Sharpen your business edge with Grid Computing Pankaj Misra
The rapid spread of IT systems in the aftermath of the dotcom era has led to server sprawl. Applications run in silos and most servers are underutilized. Companies are quickly realizing that this means sub-optimal RoI. They are also seeing the benefits of collaboration and sharing not just at the data level but also at the infrastructure layer - something that is made feasible through Grid Computing.
As a business leader, would you accept 30% of your employees sitting idle, or being busy only for a couple of hours a day? If not, then why accept low utilization levels for assets like servers? Business users, designers and architects use conventional wisdom and plan for “peak” workload. They are willing to spend a little more money than run the risk of the system crumbling under peak demand. Applications and hosting infrastructure are therefore designed to handle peak workloads. While this assumption is largely valid, it is also true that “peak workload” for all departments within a company may not occur at the same instant. When we consider that applications are usually hosted on dedicated infrastructure, it becomes clear that while a few servers are busy serving peak loads, other servers in the same company (whether in the same or different locations) are running idle. This is clearly sub-optimal utilization of resources. Viewed differently, the investment thus locked in could easily have been used in other ways to build and strengthen competitive advantage. Distributed isolated systems tend to run underutilized in almost all companies. Unix servers have a minimum average underutilization of 30%, while for desktops, the figure is a staggering 95%. Many companies are actively upgrading desktops to the latest chips in the market. However, do you really need a 3.14 Ghz chip to browse, create a Word document or a presentation? Imagine the load of CPU cycles wasted! It is in this context that this paper describes Grid Computing as a credible way to virtualize computing, storage and network resources with a view to make all resources available to those applications and/or users who need them the most at any given instant in time.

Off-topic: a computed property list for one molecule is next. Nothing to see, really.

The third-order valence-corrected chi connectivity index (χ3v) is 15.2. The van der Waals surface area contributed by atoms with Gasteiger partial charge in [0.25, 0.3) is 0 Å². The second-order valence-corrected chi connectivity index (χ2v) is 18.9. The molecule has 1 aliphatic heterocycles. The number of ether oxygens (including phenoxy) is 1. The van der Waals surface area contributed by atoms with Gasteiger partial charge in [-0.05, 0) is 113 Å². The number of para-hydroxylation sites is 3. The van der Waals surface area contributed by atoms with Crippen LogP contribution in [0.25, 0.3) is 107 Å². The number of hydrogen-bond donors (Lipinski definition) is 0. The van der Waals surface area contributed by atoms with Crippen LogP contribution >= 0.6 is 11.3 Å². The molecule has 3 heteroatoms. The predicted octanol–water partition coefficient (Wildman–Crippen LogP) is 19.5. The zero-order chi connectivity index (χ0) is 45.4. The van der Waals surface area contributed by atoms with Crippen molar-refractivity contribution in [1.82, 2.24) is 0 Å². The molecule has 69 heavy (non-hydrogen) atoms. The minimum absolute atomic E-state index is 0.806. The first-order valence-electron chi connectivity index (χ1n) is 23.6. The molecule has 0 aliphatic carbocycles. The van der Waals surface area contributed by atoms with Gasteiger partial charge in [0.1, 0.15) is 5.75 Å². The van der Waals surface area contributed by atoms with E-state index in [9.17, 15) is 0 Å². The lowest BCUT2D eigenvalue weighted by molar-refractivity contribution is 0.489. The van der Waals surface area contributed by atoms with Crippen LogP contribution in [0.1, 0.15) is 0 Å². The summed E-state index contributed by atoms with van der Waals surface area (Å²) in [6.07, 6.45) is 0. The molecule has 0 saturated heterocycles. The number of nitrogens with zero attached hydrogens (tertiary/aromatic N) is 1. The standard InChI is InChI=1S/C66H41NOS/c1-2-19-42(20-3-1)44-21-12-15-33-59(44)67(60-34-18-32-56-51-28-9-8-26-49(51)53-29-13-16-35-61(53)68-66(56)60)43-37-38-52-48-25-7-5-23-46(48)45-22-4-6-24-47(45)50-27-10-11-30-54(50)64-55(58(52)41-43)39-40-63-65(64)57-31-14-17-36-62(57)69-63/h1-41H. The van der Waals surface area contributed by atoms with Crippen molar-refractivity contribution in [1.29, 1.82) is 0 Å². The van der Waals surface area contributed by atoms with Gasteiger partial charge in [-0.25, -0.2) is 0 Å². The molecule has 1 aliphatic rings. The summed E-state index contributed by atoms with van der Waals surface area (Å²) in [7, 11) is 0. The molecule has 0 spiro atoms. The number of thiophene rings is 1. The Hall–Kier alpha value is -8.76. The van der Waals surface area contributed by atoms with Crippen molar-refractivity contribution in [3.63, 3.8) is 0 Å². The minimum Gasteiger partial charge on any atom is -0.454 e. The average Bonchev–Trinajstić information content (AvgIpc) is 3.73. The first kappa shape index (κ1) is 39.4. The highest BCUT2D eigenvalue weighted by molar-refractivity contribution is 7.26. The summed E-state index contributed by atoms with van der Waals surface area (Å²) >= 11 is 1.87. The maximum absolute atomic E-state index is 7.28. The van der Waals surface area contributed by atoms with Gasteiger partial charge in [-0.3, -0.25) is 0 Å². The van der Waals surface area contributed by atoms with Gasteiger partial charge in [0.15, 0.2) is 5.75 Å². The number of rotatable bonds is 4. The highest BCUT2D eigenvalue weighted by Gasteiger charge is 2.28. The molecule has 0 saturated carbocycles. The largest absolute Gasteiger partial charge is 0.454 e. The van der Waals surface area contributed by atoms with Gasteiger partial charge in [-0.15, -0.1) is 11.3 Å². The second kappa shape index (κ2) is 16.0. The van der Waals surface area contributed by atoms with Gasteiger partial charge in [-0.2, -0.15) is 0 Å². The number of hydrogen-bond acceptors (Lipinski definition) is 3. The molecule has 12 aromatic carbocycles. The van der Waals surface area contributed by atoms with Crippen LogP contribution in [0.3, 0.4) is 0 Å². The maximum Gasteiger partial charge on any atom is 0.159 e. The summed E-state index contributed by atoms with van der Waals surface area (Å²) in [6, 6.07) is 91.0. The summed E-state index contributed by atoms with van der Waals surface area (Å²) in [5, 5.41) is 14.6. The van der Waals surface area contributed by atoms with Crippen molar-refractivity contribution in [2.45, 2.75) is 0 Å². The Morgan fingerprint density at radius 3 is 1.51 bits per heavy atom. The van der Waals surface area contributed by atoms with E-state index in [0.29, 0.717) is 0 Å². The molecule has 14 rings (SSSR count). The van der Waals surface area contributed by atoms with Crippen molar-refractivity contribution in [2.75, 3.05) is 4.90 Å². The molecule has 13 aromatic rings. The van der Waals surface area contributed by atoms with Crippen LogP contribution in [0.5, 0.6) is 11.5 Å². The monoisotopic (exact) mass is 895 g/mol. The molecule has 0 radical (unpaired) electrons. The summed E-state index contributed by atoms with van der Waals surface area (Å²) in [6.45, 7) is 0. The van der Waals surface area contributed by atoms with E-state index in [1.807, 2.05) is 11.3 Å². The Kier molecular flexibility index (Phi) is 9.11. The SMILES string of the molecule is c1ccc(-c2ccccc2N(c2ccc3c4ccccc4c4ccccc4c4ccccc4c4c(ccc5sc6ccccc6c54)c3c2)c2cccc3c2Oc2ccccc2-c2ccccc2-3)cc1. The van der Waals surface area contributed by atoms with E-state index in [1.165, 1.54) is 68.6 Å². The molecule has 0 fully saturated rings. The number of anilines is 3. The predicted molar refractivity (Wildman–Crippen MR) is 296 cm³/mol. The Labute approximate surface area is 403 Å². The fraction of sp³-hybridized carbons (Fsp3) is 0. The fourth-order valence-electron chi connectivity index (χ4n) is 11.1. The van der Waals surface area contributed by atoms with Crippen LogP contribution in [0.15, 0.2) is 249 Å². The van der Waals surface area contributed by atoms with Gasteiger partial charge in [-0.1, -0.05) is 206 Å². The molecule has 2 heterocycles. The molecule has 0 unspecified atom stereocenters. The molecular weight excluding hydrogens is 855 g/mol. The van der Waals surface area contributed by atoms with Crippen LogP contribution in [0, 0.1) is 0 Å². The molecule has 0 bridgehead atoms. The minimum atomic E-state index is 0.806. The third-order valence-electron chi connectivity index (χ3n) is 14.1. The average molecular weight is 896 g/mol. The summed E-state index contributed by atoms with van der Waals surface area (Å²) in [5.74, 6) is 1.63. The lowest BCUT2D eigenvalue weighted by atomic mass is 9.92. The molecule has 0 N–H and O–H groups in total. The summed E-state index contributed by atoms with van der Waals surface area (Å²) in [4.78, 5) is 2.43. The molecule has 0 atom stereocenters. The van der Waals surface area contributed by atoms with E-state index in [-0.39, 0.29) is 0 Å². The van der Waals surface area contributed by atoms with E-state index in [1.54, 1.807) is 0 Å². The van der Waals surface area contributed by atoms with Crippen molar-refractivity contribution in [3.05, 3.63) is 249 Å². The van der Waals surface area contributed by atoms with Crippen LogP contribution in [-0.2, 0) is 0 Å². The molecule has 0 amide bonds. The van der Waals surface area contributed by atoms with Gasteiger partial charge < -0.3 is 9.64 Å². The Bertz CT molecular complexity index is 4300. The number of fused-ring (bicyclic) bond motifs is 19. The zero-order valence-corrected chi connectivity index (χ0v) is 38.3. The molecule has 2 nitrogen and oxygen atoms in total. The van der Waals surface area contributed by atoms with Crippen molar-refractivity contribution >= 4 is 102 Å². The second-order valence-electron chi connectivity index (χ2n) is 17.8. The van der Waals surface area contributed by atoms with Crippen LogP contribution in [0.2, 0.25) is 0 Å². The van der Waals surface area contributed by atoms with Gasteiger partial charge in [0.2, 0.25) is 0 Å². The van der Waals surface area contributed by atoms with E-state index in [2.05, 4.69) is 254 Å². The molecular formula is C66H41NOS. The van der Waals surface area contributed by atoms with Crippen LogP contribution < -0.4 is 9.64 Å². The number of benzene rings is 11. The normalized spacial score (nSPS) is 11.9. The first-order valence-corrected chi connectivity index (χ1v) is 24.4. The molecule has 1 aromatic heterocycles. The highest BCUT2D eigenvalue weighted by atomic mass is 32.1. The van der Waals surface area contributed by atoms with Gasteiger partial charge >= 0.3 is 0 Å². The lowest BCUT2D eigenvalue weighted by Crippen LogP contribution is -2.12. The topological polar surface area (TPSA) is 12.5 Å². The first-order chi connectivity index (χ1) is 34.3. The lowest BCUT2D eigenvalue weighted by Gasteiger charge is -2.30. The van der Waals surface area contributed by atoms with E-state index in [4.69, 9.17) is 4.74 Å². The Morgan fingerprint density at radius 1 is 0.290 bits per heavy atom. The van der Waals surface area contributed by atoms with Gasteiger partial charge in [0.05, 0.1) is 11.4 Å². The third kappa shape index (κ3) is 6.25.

What must Grid Computing be leveraged for? The necessary outcome of grid computing is virtualization of resources. This should be leveraged to contain server sprawl, drive server consolidation and share resources and data. In the financial services industry, the computing power thus unleashed can help in dramatically reducing the time needed for completing complex and compute-intensive risk analyses and running sophisticated pricing models. Because grid computing frees up CPU cycles from underutilized resources (servers and desktops), compute-intensive, scenario-based market and credit risk simulations can be performed with more iterations and a greater accuracy. This in turn can enhance service levels and enable the firm to meet strict regulatory requirements more efficiently. The grid’s dynamic resource management features ensure that the failure of a particular node does not affect the system’s performance and availability. In the event of a failure, the load is dynamically allocated to other available resources that serve the application demands. Resources are transparently made available to users, providing guaranteed higher uptime for mission-critical systems at a reduced cost of operation.
Are Grid Computing and Cluster Computing synonymous? No. Grid and Cluster computing are two different implementations of the same vision of harnessing the collective power of resources to meet application demands however there are many differences.
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A cluster is typically built of homogenous operating system and chip architecture, while a grid typically consists of heterogeneous resources - different operating systems, chips and storage resources. A cluster is built of tightly coupled interconnections, generally in a single location, which rely on very low network latency. Grid resources are distributed across LAN, MAN and WAN. Clusters complement a grid. Clusters can be one resource on the grid just like any other participating computer, storage and network resource.